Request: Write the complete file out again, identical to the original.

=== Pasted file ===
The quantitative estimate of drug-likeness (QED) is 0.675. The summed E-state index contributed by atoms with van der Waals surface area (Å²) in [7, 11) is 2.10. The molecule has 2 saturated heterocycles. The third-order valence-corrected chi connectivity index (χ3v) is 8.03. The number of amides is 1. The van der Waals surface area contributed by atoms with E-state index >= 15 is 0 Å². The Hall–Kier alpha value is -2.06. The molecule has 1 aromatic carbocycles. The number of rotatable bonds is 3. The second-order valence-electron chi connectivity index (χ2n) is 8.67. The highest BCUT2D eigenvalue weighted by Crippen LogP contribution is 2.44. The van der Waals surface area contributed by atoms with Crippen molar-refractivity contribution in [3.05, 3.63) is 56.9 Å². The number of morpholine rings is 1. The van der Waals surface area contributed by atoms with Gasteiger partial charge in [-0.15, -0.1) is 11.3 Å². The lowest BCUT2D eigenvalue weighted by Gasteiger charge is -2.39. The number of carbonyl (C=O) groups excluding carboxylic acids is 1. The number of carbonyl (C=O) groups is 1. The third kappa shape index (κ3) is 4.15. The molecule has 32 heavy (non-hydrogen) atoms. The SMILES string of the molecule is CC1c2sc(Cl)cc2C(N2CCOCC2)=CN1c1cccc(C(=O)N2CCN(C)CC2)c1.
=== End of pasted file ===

The quantitative estimate of drug-likeness (QED) is 0.675. The summed E-state index contributed by atoms with van der Waals surface area (Å²) in [7, 11) is 2.10. The molecule has 2 saturated heterocycles. The third-order valence-corrected chi connectivity index (χ3v) is 8.03. The number of amides is 1. The van der Waals surface area contributed by atoms with E-state index >= 15 is 0 Å². The Hall–Kier alpha value is -2.06. The molecule has 1 aromatic carbocycles. The number of rotatable bonds is 3. The second-order valence-electron chi connectivity index (χ2n) is 8.67. The highest BCUT2D eigenvalue weighted by Crippen LogP contribution is 2.44. The van der Waals surface area contributed by atoms with Crippen molar-refractivity contribution in [3.05, 3.63) is 56.9 Å². The number of morpholine rings is 1. The van der Waals surface area contributed by atoms with Gasteiger partial charge in [-0.15, -0.1) is 11.3 Å². The lowest BCUT2D eigenvalue weighted by Gasteiger charge is -2.39. The number of carbonyl (C=O) groups excluding carboxylic acids is 1. The number of carbonyl (C=O) groups is 1. The third kappa shape index (κ3) is 4.15. The molecule has 32 heavy (non-hydrogen) atoms. The SMILES string of the molecule is CC1c2sc(Cl)cc2C(N2CCOCC2)=CN1c1cccc(C(=O)N2CCN(C)CC2)c1.